Finding Your Followers: What Makes a Contemporary Leader?

10.24.2014 Article, Careers, Charlotte Center, General, Healthcare, Human Resources, Leadership, School News

By Alicia W. Roberts

Debra Plousha Moore doesn’t say “staff” or “employee.” Instead, she describes “teams” and talks about including her “teammates.”

That’s one of the hallmarks of the contemporary leader – an organizational change-maker who cultivates followers and learns to harness their diverse talents and viewpoints to better their organization.

“Helping people surpass their limits – that helps you grow and you surpass your limits,” she says.

Plousha Moore, Chief Human Resources Officer and Executive Vice President of Carolinas HealthCare System, presented a Lunch & Learn session on leadership Oct. 23 at Wake Forest University Charlotte Center.

She has long been a successful leader – building teams as Senior Vice President of Human Resources/Organizational Development for OhioHealth; Vice President of Human Resources and Organizational Development at Genesys Health System in Grand Blanc, Mich.; and Regional Vice President of Employee Relations, Diversity and Human Resources at Franciscan Health System of the Ohio Valley.

But she says her move to Charlotte and Carolinas HealthCare System truly has honed her idea of, and skills as, a contemporary leader.

She defines it this way: “A contemporary leader is a leader who uses personal influence to develop and inspire people to achieve organizational goals and make a difference in the community.”

That contrasts sharply with the characteristics of a traditional leader, she says. Previous leaders were those who could who could run the fastest, put in the most hours, worked the hardest, had the most FTEs and expected the biggest budgets.

She spent her early years as a leader in that world: “When we thought it was cool to send an email at 2 a.m.,” she says.

Now, she wouldn’t think of sending an email to a teammate earlier than 7 a.m. or later than 7 p.m. She’ll call someone on her team if it’s an emergency – but she’ll apologize and ask if that teammate will do her a favor and accept the call.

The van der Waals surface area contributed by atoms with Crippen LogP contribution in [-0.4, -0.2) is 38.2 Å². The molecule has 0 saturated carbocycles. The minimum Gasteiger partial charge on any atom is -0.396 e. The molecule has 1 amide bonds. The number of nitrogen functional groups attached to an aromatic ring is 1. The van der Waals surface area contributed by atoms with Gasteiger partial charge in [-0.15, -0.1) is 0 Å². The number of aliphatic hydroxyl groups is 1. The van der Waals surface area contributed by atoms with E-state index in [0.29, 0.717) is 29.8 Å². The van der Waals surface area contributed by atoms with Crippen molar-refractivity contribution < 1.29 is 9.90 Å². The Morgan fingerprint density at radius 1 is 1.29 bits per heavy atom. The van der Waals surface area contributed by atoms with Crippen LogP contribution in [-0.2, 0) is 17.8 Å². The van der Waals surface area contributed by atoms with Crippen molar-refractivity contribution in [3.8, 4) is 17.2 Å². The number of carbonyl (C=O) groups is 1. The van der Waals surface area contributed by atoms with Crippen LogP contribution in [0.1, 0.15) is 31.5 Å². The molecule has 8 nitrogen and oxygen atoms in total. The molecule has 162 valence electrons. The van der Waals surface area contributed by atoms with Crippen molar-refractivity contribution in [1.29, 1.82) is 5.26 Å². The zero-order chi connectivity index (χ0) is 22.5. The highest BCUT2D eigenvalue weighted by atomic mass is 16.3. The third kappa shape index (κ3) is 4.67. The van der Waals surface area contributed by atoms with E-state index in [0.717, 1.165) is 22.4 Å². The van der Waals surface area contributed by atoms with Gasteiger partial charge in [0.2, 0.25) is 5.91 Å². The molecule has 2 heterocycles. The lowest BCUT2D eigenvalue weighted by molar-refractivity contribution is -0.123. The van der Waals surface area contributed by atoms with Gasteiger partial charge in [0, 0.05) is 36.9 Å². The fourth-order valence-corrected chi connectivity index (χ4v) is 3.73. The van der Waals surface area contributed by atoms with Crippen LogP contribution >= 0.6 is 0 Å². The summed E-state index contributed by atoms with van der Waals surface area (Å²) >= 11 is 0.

Because a contemporary leader doesn’t have to routinely disrupt a team’s off-hours time to get the job done.

Plousha Moore says she takes her cues from a handful of notable books, including “The Fifth Discipline: The Art & Practice of the Learning Organization” (1990) and “Influencer: The New Science of Leading Change” (2013).

First-year MBA candidate Michael Caple, who attended the Lunch & Learn, says he just got the audiobook edition of “Influencer” for his car rides.

“The topic of leadership is very important to me as a young professional,” he says, and he appreciates the new characteristics of good leaders both the book and Plousha Moore espouse: you’re only as good as the people around you and be sure to give back, both monetarily and individually, as a mentor or a coach.

During her talk, Plousha Moore highlighted some of the key takeaways from “Influencer”:

Leverage the team IQ – “You’re always, always smarter when you (listen to) the voice of the people around you,” she says. Solicit opinions from a wide range of people well before a project is due. It will cut down on the work – and the changes –at the end.

Understand balance – “I get asked how do you find work and home life balance. Really? I’ve had it all. But I can’t have it all at the same time with the same level of intensity,” she explains. She suggests setting personal priorities and then strategizing how to negotiate them with the organization.

Serve as public role model – First, understand that, as a leader, you are a public figure and that people will be interested in what you say and do. You have to be OK with that. Then, show others, through your generosity, that giving back is a priority. “You got here on somebody’s shoulders somewhere,” she says. “You need to be able to say, ‘This is what I took, and this is what I’ve given.”

Plousha Moore’s challenge for today’s and future leaders is to think differently, be relevant and adapt to change at different ages and stages of your career:

  • 25-35 years old – Focus on personal mastery. Dig deep to find out what you want to do over time and put it in perspective with your life.
  • 35-45 years old – Start building teams, giving to community and creating followership.
  • 45-50 years – Be a mentor and create a legacy.
  • 50-60 years old – Focus on philanthropy and giving back, being involved in schools and lining up multiple successors.
  • 60+ years old – Try to enjoy what you have built and pass it on.

Mona Baset, a 2012 graduate of the MBA program and Director of Advertising and Brand Management for Carolinas Healthcare System, says one of Plousha Moore’s most important messages is that, as a contemporary leader, you need to ensure that your team understands the organization’s vision – project to project, and overall.

“It really does take more than once or twice” to communicate it, Baset says. “It takes revisiting it and making sure they continue to understand it and focus on that vision.”

Alicia Roberts is a freelance writer, editor and communicator, based in Charlotte, N.C.